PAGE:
I’ve only seen one once. I was staying with friends on Vancouver Island. They took me to a marina in Victoria, where you buy fish scraps to feed to the seals hanging round the jetties. Then we saw him, hiding under the boardwalk, darting out to snatch bits of fish and retreating to his shelter. A sea otter, faster than the seals, but much the same sleek, streamlined body shape, with a thick, glossy fur coat which very nearly led to their extinction.
Nobody really knows how many sea otters there originally were, but they stretched from Japan, via the Kamchatka Peninsula and the Aleutian Islands across to Alaska, British Columbia and down the Californian coastline. By 1911, when Japan, Russia, Britain and the United States, signed a treaty giving them protection, there were only about 1000 to 2000 left.
In the days of Polartec® and Thermolactyl®, we are barely aware of just how wonderful it must have been to wear fur for its most basic characteristic, warmth. People who live in cold climates rely on warm clothing, which can take many forms. Woollen cloth was important, and unwashed wool, with the lanolin still in it, could be knitted into waterproof sweaters or socks. Multiple layers of cloth were quilted with feathers or down.
But nothing beats fur for its combination of warmth and lightness – and it has always been expensive. The skins and furs of domestic or semi-domestic animals – sheep, rabbit, squirrel, cat (sorry, moggy owners) – were a by-product of farming, and satisfied the lowered end of the market, but the warmest and costliest furs come from wild animals, especially those from Arctic regions who develop of thick winter coat.
These animals were trapped, not farmed. As the numbers of furry animals dropped across Eurasia, fur trappers turned to other polar regions, North America from the 17th century, and various islands and coastlines in the far south where seals came ashore to breed. In many places, the harvesting of these animals involved cooperation between indigenous peoples and the European traders.
For centuries the global fur trade was huge. But why should the sea otter, Enhydra lutris, the largest member of the weasel family, but still a relatively small mammal, compared with – say – a fox or a seal, have been hunted so rapaciously?
The problem is that clothes are not just clothes. They are markers of status as well, and fur, more than most things, has long been coveted not just for its warmth, but because of its meaning. Furs are highly desirable, so people will do a lot to acquire them: the saying used to be, ‘girls get minks the same way minks get minks’. And not all furs are equal – mink has a higher status than rabbit, even if you call it lapin, as the furriers do. Just as with food, where an Anglo-Saxon animal becomes a French meat – pig/pork, ox/beef, calf/veal – the same thing happens with furs. A damsel dressed in miniver sounds much more posh than a woman wearing stoat.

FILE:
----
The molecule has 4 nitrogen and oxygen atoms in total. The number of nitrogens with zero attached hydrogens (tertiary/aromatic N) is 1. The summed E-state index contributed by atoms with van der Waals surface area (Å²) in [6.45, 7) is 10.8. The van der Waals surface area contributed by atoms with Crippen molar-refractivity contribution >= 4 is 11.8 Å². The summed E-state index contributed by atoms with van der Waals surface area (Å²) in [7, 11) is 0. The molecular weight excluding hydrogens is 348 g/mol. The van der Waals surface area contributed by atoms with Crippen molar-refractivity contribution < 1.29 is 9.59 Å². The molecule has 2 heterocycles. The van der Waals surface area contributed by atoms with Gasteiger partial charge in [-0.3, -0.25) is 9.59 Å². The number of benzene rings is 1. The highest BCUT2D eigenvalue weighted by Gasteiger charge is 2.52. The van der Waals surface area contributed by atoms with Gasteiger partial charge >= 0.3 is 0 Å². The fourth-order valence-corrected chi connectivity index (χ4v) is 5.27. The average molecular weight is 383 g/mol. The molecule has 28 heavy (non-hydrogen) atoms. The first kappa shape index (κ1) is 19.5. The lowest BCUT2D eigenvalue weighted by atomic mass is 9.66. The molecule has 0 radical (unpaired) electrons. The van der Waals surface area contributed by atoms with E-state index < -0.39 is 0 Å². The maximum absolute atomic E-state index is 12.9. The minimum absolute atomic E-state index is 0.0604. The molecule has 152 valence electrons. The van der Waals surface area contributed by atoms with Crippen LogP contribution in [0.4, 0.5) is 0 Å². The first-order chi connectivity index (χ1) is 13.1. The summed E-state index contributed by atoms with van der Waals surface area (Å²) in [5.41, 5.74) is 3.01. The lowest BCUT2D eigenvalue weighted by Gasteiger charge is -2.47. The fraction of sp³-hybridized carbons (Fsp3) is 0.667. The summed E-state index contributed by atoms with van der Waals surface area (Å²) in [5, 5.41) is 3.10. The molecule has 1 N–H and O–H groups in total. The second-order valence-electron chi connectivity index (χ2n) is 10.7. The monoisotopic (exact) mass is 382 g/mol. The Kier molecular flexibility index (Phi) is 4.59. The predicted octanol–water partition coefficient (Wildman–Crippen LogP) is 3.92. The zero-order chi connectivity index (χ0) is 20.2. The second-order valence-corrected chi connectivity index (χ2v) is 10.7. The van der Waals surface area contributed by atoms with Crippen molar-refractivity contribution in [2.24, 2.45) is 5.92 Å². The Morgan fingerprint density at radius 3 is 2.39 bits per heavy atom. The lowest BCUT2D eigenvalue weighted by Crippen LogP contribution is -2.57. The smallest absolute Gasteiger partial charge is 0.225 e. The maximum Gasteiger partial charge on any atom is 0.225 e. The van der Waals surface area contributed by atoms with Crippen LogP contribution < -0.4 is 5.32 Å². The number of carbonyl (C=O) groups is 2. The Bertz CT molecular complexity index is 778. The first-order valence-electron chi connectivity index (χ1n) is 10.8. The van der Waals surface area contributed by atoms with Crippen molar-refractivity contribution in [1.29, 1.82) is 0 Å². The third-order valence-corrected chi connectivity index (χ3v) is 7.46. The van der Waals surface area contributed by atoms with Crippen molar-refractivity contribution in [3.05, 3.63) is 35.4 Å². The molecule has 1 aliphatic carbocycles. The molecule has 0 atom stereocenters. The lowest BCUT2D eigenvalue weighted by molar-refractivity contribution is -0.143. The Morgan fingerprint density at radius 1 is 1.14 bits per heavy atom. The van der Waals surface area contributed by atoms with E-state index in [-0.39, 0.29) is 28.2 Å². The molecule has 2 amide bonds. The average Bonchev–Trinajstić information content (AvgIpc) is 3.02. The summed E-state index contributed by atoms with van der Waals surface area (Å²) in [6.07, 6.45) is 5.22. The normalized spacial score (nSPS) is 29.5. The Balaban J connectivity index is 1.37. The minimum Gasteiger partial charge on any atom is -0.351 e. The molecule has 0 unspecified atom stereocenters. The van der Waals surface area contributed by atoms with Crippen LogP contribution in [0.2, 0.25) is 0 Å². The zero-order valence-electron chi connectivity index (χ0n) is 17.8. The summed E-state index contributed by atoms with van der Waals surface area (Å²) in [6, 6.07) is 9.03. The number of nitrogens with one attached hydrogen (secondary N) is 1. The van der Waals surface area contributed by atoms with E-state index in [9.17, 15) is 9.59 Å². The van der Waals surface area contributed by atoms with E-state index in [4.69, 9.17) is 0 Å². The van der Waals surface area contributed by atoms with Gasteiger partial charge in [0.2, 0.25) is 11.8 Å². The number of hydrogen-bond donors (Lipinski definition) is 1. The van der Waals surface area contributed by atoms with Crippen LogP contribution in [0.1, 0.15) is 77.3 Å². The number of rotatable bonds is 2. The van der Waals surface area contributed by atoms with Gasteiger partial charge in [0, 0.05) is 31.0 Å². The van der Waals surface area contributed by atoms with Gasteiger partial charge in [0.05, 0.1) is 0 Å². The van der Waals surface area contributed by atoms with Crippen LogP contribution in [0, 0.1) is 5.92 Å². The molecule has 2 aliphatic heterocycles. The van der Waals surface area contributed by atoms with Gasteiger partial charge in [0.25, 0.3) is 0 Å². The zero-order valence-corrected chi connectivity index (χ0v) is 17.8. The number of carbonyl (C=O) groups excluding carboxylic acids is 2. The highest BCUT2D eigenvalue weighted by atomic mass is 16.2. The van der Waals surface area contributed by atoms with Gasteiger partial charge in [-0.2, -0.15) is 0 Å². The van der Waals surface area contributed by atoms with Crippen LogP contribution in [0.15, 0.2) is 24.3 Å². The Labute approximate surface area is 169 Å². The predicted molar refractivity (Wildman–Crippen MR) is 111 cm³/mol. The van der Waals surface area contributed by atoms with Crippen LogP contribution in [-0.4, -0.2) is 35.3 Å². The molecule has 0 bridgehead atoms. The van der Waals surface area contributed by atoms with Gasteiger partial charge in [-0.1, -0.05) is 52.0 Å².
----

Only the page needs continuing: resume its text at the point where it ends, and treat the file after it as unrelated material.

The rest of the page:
Sea otter furs had a particular value to the Chinese. During the 18th century, European and American traders visited Canton to buy tea. Unfortunately they had few commodities that the Chinese were interested in taking in exchange, so usually they had to buy their tea with silver. They were always on the lookout for new goods that might appeal. Amongst the most successful were various exotic maritime items including shark fin, bêche-de-mer and tortoise shell.
First the Russians, then the British, Americans and French, discovered during the 18th century that the Chinese liked sea otter skins – and their fate was sealed. But why?
The Manchu dynasty came from Manchuria, and they brought with them a fashion for wearing furs, which spread even to warmer, southerly areas such as Canton [now Guangzhou]. The Chinese Repository (1835) reported that the Chinese wore fur-lined garments made from ‘cat, fox, deer, otter, seal, rabbit, hare, beaver, leopard, and others’, some so precious that they were handed down from father to son.
Many societies strictly control what each class in society can wear through sumptuary laws. In ancient Rome, for instance, only citizens could wear a toga, and there were further rules about whether, and to what degree, it was dyed purple. In Britain only royalty and members of the House of Lords are supposed to wear ermine (the winter coat of stoats).
In China sumptuary laws controlled the wearing of particular furs. There were strict rules about who could wear what. The hoi polloi could only wear sheep and goats skin, while other ranks could wear more exotic furs.
At the time that the Manchus first brought in these laws, nobody had heard of the sea otter. When Russians first brought sea otter pelts to trade in the early 18th century, the Chinese had no local name for them, and called them ‘sea dragons’. Their uncategorised status made them uniquely profitable, because there was no restriction on who could wear their fur. For the nouveaux riches, trying to bend the rules in a hierarchical society, sea otter pelts gave them the opportunity to dress more sumptuously than the sumptuary laws allowed – and they were willing to pay, making these pelts particularly profitable for the fur traders.
And so the sea otters were hunted almost to extinction. Enhydra lutris is what is called a keystone species, vital to the wider ecology. They eat sea urchins, mussels and starfish, which feed on the kelp beds of the North Pacific, and without them, the kelp forests were nearly wiped out too. From 1911, when hunting stopped, until the present day, their numbers have been recovering, but they are still listed as endangered.
They are also amongst the cutest animals I have ever seen. But then, Australians used to hunt koalas, too.